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The fallacy of Trump's 'two-tiered justice system' rant

To hear the two-tiered nature of the justice system enter national discourse is in fact exciting for many — but Trump’s framing of the issue is all wrong.


In the wake of former President Donald Trump being charged with breaching national security on 37 felony counts of holding unauthorized national defense documents, many of us have heard Trump, along with some of his allies and supporters, depict our justice system as being “two tiered.” In a video for his 2024 presidential campaign, Trump stated: “There are two standards of justice in our country: One for people like you and me, and one for the corrupt political class, of which there are many.” (Trump has denied all charges.)

Trump makes an important point here about how broken our justice system is — just not for the reasons he lays out.

The thing is, Trump makes an important point here about how broken our justice system is — just not for the reasons he lays out. For the 80 million people convicted of crimes and roughly 10 million who have been incarcerated, who are disproportionately Black, brown, queer or Indigenous, many over-criminalized, over-sentenced and over-incarcerated, to hear the two-tiered nature of the justice system enter the national discourse is in part exciting. Unfortunately, any excitement is overshadowed by the former president’s audacity to name the Republicans as the targeted tier, and Democrats as the untargeted.


I know thousands of pretrial detainees sitting at Rikers because they can’t make bail who I am confident would disagree with his position on privilege. As a formerly incarcerated person myself, I am mortified watching him make these statements while his privilege as a wealthy white man spares him the indignities that ordinary individuals face in the justice system: no mug shot, no seizure of his passport, and no restrictions on his movement.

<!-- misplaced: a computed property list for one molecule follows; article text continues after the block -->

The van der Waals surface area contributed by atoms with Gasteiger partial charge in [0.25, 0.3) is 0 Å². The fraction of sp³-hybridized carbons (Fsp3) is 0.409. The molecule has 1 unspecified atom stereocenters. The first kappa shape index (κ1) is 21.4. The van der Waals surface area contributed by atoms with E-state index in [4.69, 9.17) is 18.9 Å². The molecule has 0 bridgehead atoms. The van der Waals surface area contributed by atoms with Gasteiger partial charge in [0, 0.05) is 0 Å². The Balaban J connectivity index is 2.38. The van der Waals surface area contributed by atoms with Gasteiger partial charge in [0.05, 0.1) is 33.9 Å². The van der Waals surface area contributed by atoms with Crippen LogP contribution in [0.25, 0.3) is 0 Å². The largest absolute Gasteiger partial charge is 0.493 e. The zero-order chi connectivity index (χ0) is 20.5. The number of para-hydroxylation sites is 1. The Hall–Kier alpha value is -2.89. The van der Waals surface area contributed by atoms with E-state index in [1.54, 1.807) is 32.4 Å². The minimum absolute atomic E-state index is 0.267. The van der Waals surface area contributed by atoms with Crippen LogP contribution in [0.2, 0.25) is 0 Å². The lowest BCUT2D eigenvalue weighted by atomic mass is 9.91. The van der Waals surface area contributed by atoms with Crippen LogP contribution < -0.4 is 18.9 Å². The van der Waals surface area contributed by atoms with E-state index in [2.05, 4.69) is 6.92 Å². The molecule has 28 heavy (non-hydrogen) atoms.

Our community knows firsthand that there are two systems of justice in this country — but they are not defined by political affiliation. Our prisons disproportionately target Black, Indigenous, and people of color and LGBTQ individuals who are marginalized, impoverished and cannot afford attorneys. As author and activist Bryan Stevenson puts it,

“We have a system of justice that treats you better if you’re rich and guilty than if you’re poor and innocent.” There is no universe in which you, Donald Trump, are a victim of this system. - Author and aActivist Bryan Stevenson

If you need evidence of our real two systems of justice, just look at the stark differences in sentencing. Trump’s accountant Alan Weisselberg served 99 days in Rikers for tax fraud while thousands of Black men within the same walls remain there for longer just awaiting trial. In fact, 9 out of 10 detainees at Rikers Island, which is made up of 90.1% people of color, have not yet been convicted of a crime.


Black Panther activists have spent over four or five decades incarcerated, aging and dying behind bars or in solitary confinement, while the Proud Boys and Oath Keepers of the Jan. 6 insurrection, who destroyed property at the Capitol and threatened the life of the vice president, were almost all given sentences of just a few years.


Consider Kalief Browder, the 16-year-old who was detained for three years and spent two in solitary confinement, without a trial, all for an alleged theft of a backpack in a case that was later dismissed. Shortly after being released from prison, he died by suicide at age 22. It is not just outrageous, but offensive and sickeningly ironic that Trump masquerades as a victim of the system while benefiting from more leniency than many of us will ever encounter.


If only Trump and the media could draw the same compassion, attention and concern for the millions of incarcerated individuals spending years behind bars for actions that pose not nearly as much of a threat as Trump's — many of whom have had their cases overturned, yet remain in prison.

We, the incarcerated and convicted, are eager to move toward a world with shorter sentencing and alternatives to mass incarceration, but not only for the Oath Keepers, Proud Boys and others who serve Trump. The rest of us deserve to be taken along, too. -Evie Litwok

Evie Litwok (she/her) is a witness to mass incarceration. As the Founder and Executive Director of Witness to Mass Incarceration (Witness), her experiences with the judicial and correctional systems serve as the inspiration behind Witness’ mission, which operates to place formerly incarcerated women and LGBTQ+ people at the forefront of the movement to end mass incarceration, restore safety, dignity and respect in correctional facilities and reduce barriers to successful reentry.

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